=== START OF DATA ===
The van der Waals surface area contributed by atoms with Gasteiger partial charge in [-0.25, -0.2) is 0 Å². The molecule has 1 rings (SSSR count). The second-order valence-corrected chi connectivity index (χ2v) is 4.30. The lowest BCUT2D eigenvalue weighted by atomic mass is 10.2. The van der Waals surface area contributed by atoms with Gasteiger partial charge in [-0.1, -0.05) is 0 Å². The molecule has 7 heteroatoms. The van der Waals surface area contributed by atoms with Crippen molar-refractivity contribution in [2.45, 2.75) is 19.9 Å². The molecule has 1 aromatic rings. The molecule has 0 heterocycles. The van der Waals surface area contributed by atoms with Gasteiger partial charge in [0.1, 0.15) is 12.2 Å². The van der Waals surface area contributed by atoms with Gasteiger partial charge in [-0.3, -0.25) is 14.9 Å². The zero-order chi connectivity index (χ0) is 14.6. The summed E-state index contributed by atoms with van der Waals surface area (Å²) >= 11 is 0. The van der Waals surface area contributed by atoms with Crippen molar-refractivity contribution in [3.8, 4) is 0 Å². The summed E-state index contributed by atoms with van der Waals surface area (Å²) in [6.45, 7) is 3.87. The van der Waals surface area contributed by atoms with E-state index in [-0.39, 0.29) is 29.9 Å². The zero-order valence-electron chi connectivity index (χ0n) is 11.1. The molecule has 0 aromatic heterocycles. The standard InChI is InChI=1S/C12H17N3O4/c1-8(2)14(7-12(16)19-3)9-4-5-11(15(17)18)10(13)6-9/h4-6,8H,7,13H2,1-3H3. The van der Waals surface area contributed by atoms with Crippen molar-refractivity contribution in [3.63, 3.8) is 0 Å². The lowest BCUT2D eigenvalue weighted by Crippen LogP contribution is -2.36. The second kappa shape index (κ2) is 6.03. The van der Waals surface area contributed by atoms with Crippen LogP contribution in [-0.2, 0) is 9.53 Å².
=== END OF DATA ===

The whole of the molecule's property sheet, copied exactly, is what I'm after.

The van der Waals surface area contributed by atoms with Gasteiger partial charge in [-0.25, -0.2) is 0 Å². The molecule has 1 rings (SSSR count). The second-order valence-corrected chi connectivity index (χ2v) is 4.30. The lowest BCUT2D eigenvalue weighted by atomic mass is 10.2. The van der Waals surface area contributed by atoms with Gasteiger partial charge in [-0.1, -0.05) is 0 Å². The molecule has 7 heteroatoms. The van der Waals surface area contributed by atoms with Crippen molar-refractivity contribution in [2.45, 2.75) is 19.9 Å². The molecule has 1 aromatic rings. The molecule has 0 heterocycles. The van der Waals surface area contributed by atoms with Gasteiger partial charge in [0.1, 0.15) is 12.2 Å². The van der Waals surface area contributed by atoms with Gasteiger partial charge in [-0.3, -0.25) is 14.9 Å². The zero-order chi connectivity index (χ0) is 14.6. The summed E-state index contributed by atoms with van der Waals surface area (Å²) >= 11 is 0. The van der Waals surface area contributed by atoms with Crippen molar-refractivity contribution in [3.8, 4) is 0 Å². The summed E-state index contributed by atoms with van der Waals surface area (Å²) in [6.45, 7) is 3.87. The van der Waals surface area contributed by atoms with E-state index in [-0.39, 0.29) is 29.9 Å². The zero-order valence-electron chi connectivity index (χ0n) is 11.1. The molecule has 0 aromatic heterocycles. The standard InChI is InChI=1S/C12H17N3O4/c1-8(2)14(7-12(16)19-3)9-4-5-11(15(17)18)10(13)6-9/h4-6,8H,7,13H2,1-3H3. The van der Waals surface area contributed by atoms with Crippen molar-refractivity contribution in [3.63, 3.8) is 0 Å². The lowest BCUT2D eigenvalue weighted by Crippen LogP contribution is -2.36. The second kappa shape index (κ2) is 6.03. The van der Waals surface area contributed by atoms with Crippen LogP contribution in [-0.2, 0) is 9.53 Å².